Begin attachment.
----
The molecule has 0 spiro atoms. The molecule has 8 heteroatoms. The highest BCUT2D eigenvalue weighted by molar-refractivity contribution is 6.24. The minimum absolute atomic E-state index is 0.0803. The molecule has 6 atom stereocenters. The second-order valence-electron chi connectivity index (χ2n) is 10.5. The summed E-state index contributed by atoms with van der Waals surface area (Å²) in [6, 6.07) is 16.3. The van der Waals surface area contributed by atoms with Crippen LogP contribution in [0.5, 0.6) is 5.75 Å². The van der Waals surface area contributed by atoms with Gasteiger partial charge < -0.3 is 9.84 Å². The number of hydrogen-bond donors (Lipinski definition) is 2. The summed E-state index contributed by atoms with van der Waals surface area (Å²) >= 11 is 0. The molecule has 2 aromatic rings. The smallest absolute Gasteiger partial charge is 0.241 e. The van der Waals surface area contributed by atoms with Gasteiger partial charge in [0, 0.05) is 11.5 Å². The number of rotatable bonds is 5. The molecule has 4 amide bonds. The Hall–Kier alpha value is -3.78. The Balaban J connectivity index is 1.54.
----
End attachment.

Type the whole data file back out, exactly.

The molecule has 0 spiro atoms. The molecule has 8 heteroatoms. The highest BCUT2D eigenvalue weighted by molar-refractivity contribution is 6.24. The minimum absolute atomic E-state index is 0.0803. The molecule has 6 atom stereocenters. The second-order valence-electron chi connectivity index (χ2n) is 10.5. The summed E-state index contributed by atoms with van der Waals surface area (Å²) in [6, 6.07) is 16.3. The van der Waals surface area contributed by atoms with Crippen LogP contribution in [0.5, 0.6) is 5.75 Å². The van der Waals surface area contributed by atoms with Gasteiger partial charge < -0.3 is 9.84 Å². The number of hydrogen-bond donors (Lipinski definition) is 2. The summed E-state index contributed by atoms with van der Waals surface area (Å²) >= 11 is 0. The molecule has 2 aromatic rings. The smallest absolute Gasteiger partial charge is 0.241 e. The van der Waals surface area contributed by atoms with Gasteiger partial charge in [0, 0.05) is 11.5 Å². The number of rotatable bonds is 5. The molecule has 4 amide bonds. The Hall–Kier alpha value is -3.78. The Balaban J connectivity index is 1.54.